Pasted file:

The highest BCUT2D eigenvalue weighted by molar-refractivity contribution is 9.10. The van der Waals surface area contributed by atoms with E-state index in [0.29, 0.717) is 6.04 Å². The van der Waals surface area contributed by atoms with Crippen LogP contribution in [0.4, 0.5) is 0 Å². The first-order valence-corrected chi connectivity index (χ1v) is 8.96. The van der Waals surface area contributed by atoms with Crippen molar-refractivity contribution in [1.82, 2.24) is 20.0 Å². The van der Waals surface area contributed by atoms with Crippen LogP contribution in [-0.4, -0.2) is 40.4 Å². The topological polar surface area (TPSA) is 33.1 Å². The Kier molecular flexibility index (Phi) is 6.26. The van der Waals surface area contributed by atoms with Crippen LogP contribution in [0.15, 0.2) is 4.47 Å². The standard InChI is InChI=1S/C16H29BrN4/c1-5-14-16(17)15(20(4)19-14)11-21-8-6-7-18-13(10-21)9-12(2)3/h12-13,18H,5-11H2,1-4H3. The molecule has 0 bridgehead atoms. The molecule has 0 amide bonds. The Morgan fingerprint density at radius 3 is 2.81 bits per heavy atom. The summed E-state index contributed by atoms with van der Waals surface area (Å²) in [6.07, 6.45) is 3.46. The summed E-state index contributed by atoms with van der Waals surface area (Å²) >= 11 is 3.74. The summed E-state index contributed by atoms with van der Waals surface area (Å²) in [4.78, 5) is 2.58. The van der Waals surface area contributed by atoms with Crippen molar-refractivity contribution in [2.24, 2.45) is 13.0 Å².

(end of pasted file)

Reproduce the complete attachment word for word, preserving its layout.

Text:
The highest BCUT2D eigenvalue weighted by molar-refractivity contribution is 9.10. The van der Waals surface area contributed by atoms with E-state index in [0.29, 0.717) is 6.04 Å². The van der Waals surface area contributed by atoms with Crippen LogP contribution in [0.4, 0.5) is 0 Å². The first-order valence-corrected chi connectivity index (χ1v) is 8.96. The van der Waals surface area contributed by atoms with Crippen molar-refractivity contribution in [1.82, 2.24) is 20.0 Å². The van der Waals surface area contributed by atoms with Crippen LogP contribution in [-0.4, -0.2) is 40.4 Å². The topological polar surface area (TPSA) is 33.1 Å². The Kier molecular flexibility index (Phi) is 6.26. The van der Waals surface area contributed by atoms with Crippen LogP contribution in [0.15, 0.2) is 4.47 Å². The standard InChI is InChI=1S/C16H29BrN4/c1-5-14-16(17)15(20(4)19-14)11-21-8-6-7-18-13(10-21)9-12(2)3/h12-13,18H,5-11H2,1-4H3. The molecule has 0 bridgehead atoms. The molecule has 0 amide bonds. The Morgan fingerprint density at radius 3 is 2.81 bits per heavy atom. The summed E-state index contributed by atoms with van der Waals surface area (Å²) in [6.07, 6.45) is 3.46. The summed E-state index contributed by atoms with van der Waals surface area (Å²) >= 11 is 3.74. The summed E-state index contributed by atoms with van der Waals surface area (Å²) in [4.78, 5) is 2.58. The van der Waals surface area contributed by atoms with Crippen molar-refractivity contribution in [2.24, 2.45) is 13.0 Å².